Johnny English (2004) Movie Review

To be perfectly honest, I don’t know why spy parodies aren’t as funny as they should be. After all, when you’re freed of the responsibility of coming up with a half-decent plot, shouldn’t your entire time be spent coming up with jokes and gags? As was the case with “Agent Cody Banks”, “The In-Laws”, and a dozen other Spy Parodies in the last few years (including the curiously poor “XXX”), the English film “Johnny English” doesn’t begin to make the most out of the inherent freedom that comes with not having to worry about actual plot.

“Johnny English” stars Atkinson as the titular character, a British government employee who works in the less-than-exciting MI-7 branch, which is just one number from being the same department as the one James Bond is from. Johnny has dreams of being a spy, but of course he’s rather incompetent, so that tends to hinder a secret agent. But all that changes when Britain’s ace spies are all killed in farfetched circumstances, leaving Johnny and his assistant Bough (Ben Miller) to be promoted and go in search of the culprits.

Johnny immediately latches onto shady French businessman Pascal Sauvage, played by John Malkovich with a terrible French accent (or some type of accent). In fact, Malkovich looks physically pained by every inane “accented” dialogue he has to spit out. Australian singer Natalie Imbruglia co-stars as Lorna Campbell, an Interpol agent also after Sauvage. You see, the French tycoon plans on taking over the English throne and turning the country into one big gigantic prison, thus making billions from the endeavor. How exactly this devious plan would make him billions is, well, your guess is as good as mine, and probably better.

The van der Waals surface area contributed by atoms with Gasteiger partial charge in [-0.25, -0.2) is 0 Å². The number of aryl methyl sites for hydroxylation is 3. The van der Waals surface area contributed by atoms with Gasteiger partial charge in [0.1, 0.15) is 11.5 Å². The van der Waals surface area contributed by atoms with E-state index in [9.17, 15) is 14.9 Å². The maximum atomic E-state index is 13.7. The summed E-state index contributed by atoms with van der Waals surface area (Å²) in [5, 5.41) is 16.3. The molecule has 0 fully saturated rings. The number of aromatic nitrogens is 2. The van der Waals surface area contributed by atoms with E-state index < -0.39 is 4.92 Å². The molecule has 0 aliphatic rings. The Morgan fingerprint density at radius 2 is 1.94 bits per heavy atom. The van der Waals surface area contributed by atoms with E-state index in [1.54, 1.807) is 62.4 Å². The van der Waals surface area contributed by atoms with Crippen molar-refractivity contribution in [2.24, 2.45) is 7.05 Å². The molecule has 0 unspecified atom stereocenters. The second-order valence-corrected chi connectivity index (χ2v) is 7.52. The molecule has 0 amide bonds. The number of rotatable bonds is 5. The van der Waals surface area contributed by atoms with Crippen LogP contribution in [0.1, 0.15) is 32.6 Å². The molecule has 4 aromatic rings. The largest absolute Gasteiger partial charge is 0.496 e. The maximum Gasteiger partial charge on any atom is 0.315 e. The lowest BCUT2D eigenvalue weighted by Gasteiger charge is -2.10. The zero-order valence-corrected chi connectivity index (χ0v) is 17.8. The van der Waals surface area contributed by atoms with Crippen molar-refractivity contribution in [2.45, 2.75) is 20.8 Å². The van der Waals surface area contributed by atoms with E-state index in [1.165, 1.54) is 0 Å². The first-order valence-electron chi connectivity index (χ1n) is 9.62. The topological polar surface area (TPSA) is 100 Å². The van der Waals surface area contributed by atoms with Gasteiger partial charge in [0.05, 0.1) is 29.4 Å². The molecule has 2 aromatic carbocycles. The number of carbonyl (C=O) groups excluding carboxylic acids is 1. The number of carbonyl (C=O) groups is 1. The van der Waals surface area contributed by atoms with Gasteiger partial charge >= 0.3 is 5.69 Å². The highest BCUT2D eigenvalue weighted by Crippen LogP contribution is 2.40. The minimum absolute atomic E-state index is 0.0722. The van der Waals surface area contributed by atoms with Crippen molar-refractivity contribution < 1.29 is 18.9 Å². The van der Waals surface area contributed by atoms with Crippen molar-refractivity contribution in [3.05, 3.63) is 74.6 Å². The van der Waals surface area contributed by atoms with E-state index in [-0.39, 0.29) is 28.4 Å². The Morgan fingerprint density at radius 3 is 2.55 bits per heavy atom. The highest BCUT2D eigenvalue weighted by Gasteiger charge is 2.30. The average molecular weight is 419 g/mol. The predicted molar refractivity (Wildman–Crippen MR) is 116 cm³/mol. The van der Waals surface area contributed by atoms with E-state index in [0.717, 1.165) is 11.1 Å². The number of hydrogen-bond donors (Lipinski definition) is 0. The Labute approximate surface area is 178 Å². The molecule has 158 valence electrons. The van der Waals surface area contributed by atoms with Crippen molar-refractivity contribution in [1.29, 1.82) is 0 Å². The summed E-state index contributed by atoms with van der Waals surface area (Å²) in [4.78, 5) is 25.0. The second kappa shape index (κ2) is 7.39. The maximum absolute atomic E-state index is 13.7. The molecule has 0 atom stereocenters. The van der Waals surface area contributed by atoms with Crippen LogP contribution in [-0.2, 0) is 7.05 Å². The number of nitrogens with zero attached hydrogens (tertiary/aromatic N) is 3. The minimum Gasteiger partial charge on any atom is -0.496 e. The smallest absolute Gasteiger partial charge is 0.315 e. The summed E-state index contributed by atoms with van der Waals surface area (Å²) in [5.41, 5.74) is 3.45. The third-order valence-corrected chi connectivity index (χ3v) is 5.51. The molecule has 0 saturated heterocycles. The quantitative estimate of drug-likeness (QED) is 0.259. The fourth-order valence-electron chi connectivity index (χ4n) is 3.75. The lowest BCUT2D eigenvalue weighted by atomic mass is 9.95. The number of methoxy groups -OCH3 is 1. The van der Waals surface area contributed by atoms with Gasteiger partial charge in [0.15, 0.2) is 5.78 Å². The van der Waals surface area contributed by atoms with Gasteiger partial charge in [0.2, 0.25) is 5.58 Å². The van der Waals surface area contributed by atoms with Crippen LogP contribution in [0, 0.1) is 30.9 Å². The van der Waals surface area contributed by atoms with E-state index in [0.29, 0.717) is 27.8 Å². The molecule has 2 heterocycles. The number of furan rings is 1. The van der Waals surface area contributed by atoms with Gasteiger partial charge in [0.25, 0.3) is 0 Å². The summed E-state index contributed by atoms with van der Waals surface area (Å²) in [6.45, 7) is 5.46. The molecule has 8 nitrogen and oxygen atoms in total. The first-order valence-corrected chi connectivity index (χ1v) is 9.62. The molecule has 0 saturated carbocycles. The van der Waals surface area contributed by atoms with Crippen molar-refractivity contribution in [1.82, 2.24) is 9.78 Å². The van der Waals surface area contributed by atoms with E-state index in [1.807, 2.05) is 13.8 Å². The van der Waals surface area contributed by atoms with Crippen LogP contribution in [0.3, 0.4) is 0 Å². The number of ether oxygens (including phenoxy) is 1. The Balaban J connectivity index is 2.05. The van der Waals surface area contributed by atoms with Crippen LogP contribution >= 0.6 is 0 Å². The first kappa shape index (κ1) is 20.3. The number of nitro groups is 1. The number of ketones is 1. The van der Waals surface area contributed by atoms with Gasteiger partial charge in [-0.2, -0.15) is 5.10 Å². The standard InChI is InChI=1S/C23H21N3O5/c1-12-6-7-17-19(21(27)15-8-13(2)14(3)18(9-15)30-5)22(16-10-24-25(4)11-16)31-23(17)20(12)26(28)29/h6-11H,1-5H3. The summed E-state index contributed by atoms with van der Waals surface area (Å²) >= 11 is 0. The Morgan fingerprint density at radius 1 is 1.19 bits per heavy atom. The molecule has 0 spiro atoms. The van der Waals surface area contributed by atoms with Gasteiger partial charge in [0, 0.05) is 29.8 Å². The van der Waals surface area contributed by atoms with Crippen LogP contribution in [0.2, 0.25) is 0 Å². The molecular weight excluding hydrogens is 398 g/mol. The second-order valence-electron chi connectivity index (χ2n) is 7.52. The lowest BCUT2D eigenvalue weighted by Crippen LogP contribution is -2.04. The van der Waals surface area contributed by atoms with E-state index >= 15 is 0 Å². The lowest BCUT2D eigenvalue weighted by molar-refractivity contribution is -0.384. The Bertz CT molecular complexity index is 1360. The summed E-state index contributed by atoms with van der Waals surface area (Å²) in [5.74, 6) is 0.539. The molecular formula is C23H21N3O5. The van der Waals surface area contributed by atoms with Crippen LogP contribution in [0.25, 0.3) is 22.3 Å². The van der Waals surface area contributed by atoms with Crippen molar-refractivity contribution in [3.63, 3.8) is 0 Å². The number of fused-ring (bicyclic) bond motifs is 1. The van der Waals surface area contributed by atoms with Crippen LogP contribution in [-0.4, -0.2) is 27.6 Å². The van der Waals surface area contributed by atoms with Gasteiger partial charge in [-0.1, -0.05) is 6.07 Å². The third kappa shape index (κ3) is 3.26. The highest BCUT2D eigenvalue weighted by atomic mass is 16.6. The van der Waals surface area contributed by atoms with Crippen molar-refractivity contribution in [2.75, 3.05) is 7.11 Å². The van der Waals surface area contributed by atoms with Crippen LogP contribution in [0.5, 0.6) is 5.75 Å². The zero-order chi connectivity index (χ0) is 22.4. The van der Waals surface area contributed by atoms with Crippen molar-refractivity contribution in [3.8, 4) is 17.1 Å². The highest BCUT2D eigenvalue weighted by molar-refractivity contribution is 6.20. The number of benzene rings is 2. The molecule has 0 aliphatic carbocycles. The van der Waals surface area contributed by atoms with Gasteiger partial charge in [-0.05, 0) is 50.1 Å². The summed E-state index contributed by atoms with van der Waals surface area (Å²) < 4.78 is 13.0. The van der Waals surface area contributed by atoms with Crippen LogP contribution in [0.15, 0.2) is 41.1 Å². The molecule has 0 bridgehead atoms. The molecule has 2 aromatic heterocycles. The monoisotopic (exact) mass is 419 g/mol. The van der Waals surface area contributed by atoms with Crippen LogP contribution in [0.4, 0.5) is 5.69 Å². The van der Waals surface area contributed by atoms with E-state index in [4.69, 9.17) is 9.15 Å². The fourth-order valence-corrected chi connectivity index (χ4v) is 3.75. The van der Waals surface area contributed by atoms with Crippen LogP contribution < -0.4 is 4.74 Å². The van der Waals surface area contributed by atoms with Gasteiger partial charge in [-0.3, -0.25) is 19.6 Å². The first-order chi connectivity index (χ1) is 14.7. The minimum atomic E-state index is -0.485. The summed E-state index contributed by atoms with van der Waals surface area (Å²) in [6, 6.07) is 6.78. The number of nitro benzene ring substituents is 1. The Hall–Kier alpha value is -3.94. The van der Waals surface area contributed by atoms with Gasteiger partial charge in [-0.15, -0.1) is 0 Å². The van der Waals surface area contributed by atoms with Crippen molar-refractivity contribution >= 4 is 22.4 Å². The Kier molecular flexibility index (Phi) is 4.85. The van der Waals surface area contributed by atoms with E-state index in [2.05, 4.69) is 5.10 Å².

Imbruglia is quite attractive in the role, although seeing her supposedly “falling for” the 50ish Atkinson is a bit disconcerting. After all, Atkinson is no (and you’ll pardon the comparison) Michael Douglas, who also had a woman of Imbruglia’s age fawning over him in “The In-Laws”. Actually, for a movie devoid of the necessity to come up with a half-decent plot, it’s strange how little comedy there is in “Johnny English”. I haven’t really seen that many things Atkinson has done, but judging by “English” alone, I don’t see the appeal. There’s very little physical comedy to be found, something I’m told Atkinson is known for. Then again, there are a lot of scenes of Atkinson making faces, putting the spotlight on those two big moles on his mug.

As a comedy, I guess there’s enough in “Johnny English” to make it not a complete waste of time. Although I could have done without some of the mistaken identity sequences (including one at a cemetery that just falls flat), the scenes with John Malkovich (“Knockaround Guys”) is the one funny constant. Although French people will probably not take too kindly to Malkovich’s Sauvage, as a non-French I have to admit that his portrayal is quite funny. Again, I’m not even sure what accent Malkovich is doing; at one point I was sure he was going for German.

A big aspect of “Johnny English” that fails to deliver, I think, is the character itself. Johnny isn’t a complete goofball, but actually seems to have some spy skills. Although he never really knows more than he keeps claiming he does to his assistant Ben Miller, Johnny is not completely a fool. Which might have been a missed opportunity. Wouldn’t it be funnier if Johnny were a complete fool? A total moron without a single ounce of ability as a secret agent, which makes his sudden promotion to secret agent mined with comedic possibilities? Why make Johnny semi-competent at all? As a result, I just didn’t laugh a lot at Atkinson, which I think I’m supposed to do.

As pointed out, plots in these Spy Parodies are such afterthoughts that it’s pointless to consider them failures. How could they be problematic if they were never meant to be even just a bit realistic in the first place?

I didn’t laugh that much with “Johnny English”, but it wasn’t a complete bore. At just 80 minutes, the whole thing moved fast enough that most of the flat gags get glossed over quickly by the ones that do work. I guess that’s a good thing — although not good enough that I would voluntarily watch this movie again.

Peter Howitt (director) / Neal Purvis, Robert Wade, William Davies (screenplay)
CAST: Rowan Atkinson …. Johnny English
Natalie Imbruglia …. Lorna Campbell
Ben Miller …. Bough
John Malkovich …. Pascal Sauvage

Buy Johnny English on DVD